Both of these two interactions made me think that one is just fine. So this week, I am very happy as a mum of one.

I am also feeling happy about lots of other things. I am confident that I am going to be able to earn enough money to give my son a great life. I am happy with the direction that my career seems to be taking, exploring work that I enjoy. I am happy with our house, which seems quite adequate for just the two of us. I am happy with the life I am carving out for us.

In addition, I am really happy that BB had a great time with Daddy and PP. Not only does it allow me time to pursue things for me, I really value, on BB's behalf, the fact that he gets to spend quality time with them without me.  It makes my heart jump for joy when he calls PP "My [PP]" (akin to "My Mummy" and "My Daddy"). I think PP realised this weekend just how important and special a person he is this relationship too. I feel so lucky. It was hard though, when BB cried after we said goodbye.

So, I feel like a different woman to the one I was on Friday. I feel like I am doing it right. That I have arrived in some way. That I am qualified as a parent and able to take care of my own dreams and interests, as well as those of my child, whilst being a working mum. I think that with the writing and my other interests in facilitating workshops and the VA business, I can create an interesting and fulfilling career for myself, whilst being a great role model for BB.  I have a sense of having reached the next level in the game of parenthood.

And life is good!

Monday, October 7, 2013

The Vanish Test

Do you remember those ads 20 years or more ago, where an over enthusiastic housewife used a certain washing powder on her kid's grubby clothes and then badly acted over enthusiasm and disbelief at how white they were? These ads probably still exist, but as I haven't watched regular UK TV for 15 years or more, I have missed out on the modern version.

Today though, I get to be that woman!

I recently received two Vanish stain removal products to put to the test. BB is good at making things dirty, so we were able to test out grass stain removal, along with some chocolate and paint. I also grabbed one of his vests which has a poo stain (Vanish use the term body soil!) that has been there for few washes, and a jumper that he got covered in 'black stuff' after rubbing his back on a friends car and tyre yesterday.

Here are my results (minus the badly acted astonishment!).

Paint and chocolate were easy. I just put some of the vanish powder in with my usual washing liquid and they were gone.

For both the grass stain and the car grime stain, my first attempt was to just add some of the power to my regular wash. They did OK, you can see a definite improvement, but it wasn't perfect. So I then soaked them in the powder for an hour and then put them in the washing machine again, with another scoop of the powder added to my usual detergent. This did the trick and they both look completely stain free now. 

For the poo, I sprayed on some of the liquid and left it for 5 minutes as directed, and then washed in the machine with a scoop full of the powder plus my usual detergent. Not good, a slight improvement maybe, but it definitely needed further work! So I then soaked in the powder for an hour, then sprayed some more of the liquid on it, and then washed in the machine with a scoop full of the powder plus my usual detergent again. It faded considerably to the point where you probably wouldn't notice if you weren't looking. I was actually surprised by that. In fairness to the instructions do say to soak whites for 6 hours (I just did it for 1 hour as I did at the same time as the colours - I know - huge washing faux pas!). I'm done with washing for the sake of it now, but I will give it another soak before the next wash and I think there really is a high chance it will have vanished!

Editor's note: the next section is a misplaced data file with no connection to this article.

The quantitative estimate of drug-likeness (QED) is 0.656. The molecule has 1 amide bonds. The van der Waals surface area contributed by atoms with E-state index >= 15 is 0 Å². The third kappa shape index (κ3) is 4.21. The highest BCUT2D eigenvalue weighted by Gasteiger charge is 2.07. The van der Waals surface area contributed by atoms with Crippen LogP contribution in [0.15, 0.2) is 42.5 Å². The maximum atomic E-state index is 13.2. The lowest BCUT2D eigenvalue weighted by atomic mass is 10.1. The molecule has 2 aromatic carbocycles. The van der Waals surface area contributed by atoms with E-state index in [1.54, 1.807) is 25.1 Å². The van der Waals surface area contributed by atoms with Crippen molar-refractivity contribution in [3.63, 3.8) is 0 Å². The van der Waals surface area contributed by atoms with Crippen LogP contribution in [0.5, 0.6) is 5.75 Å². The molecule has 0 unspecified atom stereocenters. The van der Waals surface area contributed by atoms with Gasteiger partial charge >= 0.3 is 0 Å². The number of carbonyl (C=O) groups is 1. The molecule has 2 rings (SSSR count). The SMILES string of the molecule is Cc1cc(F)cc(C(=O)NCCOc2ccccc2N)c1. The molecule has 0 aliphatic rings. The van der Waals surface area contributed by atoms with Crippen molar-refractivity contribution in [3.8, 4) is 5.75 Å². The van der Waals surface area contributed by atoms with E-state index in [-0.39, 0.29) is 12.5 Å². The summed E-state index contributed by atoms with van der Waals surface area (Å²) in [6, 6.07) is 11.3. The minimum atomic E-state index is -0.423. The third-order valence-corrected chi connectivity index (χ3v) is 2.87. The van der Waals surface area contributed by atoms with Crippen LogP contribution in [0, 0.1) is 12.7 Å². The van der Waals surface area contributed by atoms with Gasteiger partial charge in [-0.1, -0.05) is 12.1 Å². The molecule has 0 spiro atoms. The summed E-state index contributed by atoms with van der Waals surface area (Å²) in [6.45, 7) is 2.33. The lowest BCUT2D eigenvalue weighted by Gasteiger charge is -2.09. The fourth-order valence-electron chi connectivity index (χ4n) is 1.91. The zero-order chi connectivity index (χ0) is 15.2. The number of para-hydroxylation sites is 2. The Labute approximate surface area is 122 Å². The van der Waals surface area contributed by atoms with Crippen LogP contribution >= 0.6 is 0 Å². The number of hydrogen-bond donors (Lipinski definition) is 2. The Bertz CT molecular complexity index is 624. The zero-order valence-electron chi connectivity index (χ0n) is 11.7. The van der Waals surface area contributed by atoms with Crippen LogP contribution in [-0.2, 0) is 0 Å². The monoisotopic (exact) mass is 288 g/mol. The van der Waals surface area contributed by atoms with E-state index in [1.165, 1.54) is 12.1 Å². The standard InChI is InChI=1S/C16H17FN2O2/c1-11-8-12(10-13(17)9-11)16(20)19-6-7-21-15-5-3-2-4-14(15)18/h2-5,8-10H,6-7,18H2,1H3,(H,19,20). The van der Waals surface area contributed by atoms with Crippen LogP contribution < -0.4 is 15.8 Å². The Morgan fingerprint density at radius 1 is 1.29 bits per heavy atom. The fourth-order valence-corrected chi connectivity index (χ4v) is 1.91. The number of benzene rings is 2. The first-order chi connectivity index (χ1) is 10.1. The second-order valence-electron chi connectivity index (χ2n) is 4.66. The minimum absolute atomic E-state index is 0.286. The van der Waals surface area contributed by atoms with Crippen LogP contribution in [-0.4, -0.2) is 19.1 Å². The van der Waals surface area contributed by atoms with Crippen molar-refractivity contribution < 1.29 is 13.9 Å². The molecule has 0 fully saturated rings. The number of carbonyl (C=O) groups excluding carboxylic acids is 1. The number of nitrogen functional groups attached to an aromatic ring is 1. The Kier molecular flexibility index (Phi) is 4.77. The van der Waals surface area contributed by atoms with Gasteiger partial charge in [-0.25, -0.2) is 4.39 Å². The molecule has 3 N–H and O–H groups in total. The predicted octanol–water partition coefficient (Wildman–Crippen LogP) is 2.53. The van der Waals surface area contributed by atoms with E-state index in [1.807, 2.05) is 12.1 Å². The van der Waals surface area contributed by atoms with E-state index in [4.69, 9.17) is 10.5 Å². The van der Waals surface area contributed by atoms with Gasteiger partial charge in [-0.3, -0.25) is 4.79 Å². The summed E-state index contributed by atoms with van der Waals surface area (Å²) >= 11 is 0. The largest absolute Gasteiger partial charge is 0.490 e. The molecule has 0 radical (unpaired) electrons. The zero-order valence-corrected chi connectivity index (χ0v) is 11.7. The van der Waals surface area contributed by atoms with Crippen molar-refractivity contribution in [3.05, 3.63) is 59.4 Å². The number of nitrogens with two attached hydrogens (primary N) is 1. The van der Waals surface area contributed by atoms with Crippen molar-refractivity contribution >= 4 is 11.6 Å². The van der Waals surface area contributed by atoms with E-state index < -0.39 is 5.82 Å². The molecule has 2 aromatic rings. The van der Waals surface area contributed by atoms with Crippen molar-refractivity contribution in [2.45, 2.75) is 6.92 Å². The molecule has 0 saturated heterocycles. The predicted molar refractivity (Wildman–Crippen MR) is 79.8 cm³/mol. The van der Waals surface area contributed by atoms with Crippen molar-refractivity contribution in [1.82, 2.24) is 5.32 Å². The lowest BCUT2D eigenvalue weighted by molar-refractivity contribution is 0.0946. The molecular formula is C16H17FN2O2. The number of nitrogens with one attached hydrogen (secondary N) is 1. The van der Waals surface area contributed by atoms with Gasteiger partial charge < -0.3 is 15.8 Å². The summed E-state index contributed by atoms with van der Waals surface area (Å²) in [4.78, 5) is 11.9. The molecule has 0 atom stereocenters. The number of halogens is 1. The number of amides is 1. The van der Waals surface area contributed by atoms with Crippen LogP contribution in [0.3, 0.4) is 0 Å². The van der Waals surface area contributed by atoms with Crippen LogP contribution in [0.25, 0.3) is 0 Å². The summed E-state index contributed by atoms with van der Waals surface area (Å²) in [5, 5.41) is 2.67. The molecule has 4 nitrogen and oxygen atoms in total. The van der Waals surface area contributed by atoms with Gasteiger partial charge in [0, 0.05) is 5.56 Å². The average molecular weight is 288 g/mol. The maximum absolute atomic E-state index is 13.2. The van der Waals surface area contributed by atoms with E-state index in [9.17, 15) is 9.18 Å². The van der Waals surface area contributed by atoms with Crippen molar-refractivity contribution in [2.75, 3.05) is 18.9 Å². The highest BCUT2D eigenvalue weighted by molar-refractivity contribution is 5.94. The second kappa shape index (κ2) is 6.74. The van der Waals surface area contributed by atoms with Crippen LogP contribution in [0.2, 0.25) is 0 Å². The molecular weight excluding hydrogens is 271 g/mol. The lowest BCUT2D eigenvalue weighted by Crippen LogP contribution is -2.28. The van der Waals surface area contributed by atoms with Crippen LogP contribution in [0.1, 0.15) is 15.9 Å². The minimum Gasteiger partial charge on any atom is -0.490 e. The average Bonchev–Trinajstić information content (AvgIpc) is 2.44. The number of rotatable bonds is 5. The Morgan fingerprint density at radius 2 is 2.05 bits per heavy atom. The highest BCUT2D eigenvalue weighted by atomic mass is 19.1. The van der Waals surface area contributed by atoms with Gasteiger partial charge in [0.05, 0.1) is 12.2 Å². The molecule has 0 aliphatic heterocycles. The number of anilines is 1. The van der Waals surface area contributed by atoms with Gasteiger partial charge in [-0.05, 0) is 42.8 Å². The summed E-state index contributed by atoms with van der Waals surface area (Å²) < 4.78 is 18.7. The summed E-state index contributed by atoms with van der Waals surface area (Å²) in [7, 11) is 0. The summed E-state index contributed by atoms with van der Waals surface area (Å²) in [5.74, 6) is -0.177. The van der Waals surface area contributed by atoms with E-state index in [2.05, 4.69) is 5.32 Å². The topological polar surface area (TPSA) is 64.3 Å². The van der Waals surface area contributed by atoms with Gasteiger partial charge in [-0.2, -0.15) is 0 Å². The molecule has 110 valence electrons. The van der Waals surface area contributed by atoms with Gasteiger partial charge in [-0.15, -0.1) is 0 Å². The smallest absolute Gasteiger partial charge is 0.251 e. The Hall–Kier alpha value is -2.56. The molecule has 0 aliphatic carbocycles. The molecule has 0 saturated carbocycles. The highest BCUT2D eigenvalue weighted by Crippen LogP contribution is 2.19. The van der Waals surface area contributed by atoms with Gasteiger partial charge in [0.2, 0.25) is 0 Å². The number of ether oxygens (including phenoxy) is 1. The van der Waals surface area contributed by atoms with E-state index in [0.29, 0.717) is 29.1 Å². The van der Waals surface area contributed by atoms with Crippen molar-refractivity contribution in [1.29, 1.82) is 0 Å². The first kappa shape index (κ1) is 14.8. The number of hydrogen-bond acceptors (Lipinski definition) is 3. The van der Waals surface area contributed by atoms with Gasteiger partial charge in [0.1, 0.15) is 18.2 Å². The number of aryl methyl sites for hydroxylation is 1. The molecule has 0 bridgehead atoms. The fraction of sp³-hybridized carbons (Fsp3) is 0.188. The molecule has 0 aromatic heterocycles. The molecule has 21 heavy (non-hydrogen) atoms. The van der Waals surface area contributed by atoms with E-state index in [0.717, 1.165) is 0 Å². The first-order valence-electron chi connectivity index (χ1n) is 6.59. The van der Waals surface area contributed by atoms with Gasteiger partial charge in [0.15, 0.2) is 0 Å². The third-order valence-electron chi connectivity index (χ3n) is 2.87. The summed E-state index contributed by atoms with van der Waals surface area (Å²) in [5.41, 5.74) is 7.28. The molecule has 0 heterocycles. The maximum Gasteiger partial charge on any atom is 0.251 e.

My conclusion - it's not without effort, but it is definitely possible!

Disclaimer: This post is in association with Vanish

Friday, October 4, 2013

Thomas & Friends Small Talking Thomas Engine - Review

Thomas and Friends Small Talking Thomas Engine
Thomas and Friends Small Talking Thomas Engine

Thomas the Tank Engine has long been a favourite in our family. The author, Rev. W Awdry, was the vicar at the church in the village where my mum grew up, and she had a great friendship with his daughter. Naturally then, even though I was a girl born in the days before we got upset about gender stereotyping, I was raised with Thomas.

BB loves trains. Thomas is top of the list. We have a Thomas toy box, and Thomas shelves, and a few Thomas books. Each time we go to the library, one of the books (rationed by me or there would be more!) is a Thomas book. We watch at least one episode of the TV show on Milkshake every day, and his train set is by far his most used toy. He has recently started to play out little Thomas scenes with his own train set which is a joy to observe.

You can imagine then, his excitement  when a new Thomas came to live at our house earlier this week. A Small Talking Thomas engine to be precise. The look on his face when he opened the box and and the little blue engine said "Hello, I'm Thomas" was delightful.

The talking Thomas has a few other phrases, such as "Bust my buffers!", and "I'm a really useful engine", and a couple of whistle sounds. He also makes a train noise as you push him along the floor, or over your tummy and down your leg as BB likes to do. It seems quite robust and durable too.